• “So that’s $25 million less that I have to invest back into my business, whether it’s R&D, whether it’s plants and equipment [or] hiring new people,” Chief Financial Officer Scott Minder told the Journal.
  • Other companies say the lack of action on the House-cleared tax bill “may prompt reduced investment in other areas and increase the rate of return required for new projects.”

Weighing a move: Hyster-Yale—which “spends around 80% of its research budget in the U.S.”—would like to keep its operations in the U.S., Minder continued, but it can’t guarantee that it will continue to do so without the return of the expired TCJA tax provisions.

  • Other manufacturers are reporting a similar predicament.

​​​​​​​The last word: “The stakes are clear: Congress must pass the Tax Relief for American Families and Workers Act or risk significant economic damage across the manufacturing sector,” said NAM Vice President of Domestic Policy Charles Crain.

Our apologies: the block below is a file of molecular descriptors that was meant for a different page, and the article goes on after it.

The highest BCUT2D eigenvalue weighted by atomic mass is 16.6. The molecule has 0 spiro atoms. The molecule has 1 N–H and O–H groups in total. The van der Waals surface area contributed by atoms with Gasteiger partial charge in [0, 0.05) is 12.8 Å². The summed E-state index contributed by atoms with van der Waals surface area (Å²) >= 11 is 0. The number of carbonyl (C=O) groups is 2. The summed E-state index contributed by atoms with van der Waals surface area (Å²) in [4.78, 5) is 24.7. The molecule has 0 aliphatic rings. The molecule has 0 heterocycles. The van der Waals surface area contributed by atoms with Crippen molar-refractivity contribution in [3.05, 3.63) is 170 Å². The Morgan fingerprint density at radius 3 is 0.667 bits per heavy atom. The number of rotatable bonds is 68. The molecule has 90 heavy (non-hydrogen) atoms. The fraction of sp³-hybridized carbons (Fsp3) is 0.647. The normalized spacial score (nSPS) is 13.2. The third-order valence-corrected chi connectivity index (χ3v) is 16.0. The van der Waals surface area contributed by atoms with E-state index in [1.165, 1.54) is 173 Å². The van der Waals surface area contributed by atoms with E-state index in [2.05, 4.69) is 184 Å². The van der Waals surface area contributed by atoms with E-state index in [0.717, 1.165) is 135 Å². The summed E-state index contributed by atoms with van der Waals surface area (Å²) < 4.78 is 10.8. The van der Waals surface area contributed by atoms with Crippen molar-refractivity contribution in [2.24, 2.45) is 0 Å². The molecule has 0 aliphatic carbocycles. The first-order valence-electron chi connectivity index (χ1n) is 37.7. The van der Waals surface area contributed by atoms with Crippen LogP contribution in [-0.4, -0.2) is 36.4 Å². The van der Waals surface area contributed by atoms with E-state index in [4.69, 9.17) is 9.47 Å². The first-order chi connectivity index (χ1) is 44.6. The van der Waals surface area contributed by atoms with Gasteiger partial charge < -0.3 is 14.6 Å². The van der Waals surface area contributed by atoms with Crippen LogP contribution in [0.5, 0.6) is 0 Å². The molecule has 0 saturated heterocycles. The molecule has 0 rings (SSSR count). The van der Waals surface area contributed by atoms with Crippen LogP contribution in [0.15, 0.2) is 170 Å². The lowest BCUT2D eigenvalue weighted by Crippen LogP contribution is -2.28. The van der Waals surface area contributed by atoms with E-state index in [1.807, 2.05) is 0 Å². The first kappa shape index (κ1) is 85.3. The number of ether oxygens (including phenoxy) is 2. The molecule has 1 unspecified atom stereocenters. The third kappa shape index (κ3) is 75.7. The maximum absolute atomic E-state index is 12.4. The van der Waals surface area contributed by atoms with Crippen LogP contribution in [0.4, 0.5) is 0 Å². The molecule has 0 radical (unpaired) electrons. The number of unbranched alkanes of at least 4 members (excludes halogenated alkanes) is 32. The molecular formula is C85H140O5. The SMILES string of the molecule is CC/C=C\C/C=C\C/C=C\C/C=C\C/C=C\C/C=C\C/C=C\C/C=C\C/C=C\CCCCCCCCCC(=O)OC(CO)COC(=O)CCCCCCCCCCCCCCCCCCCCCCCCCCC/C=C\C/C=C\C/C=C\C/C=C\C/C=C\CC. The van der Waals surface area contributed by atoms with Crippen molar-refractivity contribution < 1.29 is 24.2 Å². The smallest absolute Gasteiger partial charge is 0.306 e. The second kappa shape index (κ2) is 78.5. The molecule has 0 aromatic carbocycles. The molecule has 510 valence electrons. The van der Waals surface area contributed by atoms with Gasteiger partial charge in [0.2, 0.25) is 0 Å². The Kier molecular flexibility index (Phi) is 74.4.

• “Manufacturers are depending on Congress to restore these pro-growth tax policies, which support the investments in R&D and capital equipment that are so critical for manufacturing growth.”
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Biden Calls for Tax Hikes in Hometown Speech

President Biden called for tax increases during a visit to his hometown of Scranton, Pennsylvania, on Tuesday, the Associated Press reports.

What’s going on: “Biden used Scranton, a city of roughly 75,000 people, as the backdrop to argue that getting rich in America is fine, but should come with heftier tax bills.”

What he said: President Biden—who has proposed a 25% minimum “billionaires tax”—used the bulk of his speech to call for tax hikes.

  • “The president said decades of Republicans’ policies that cut taxes for the wealthy with the idea of stimulating the economy ‘failed America.’”
  • President Biden has said raising taxes on the wealthiest Americans is “how we invest in the country.”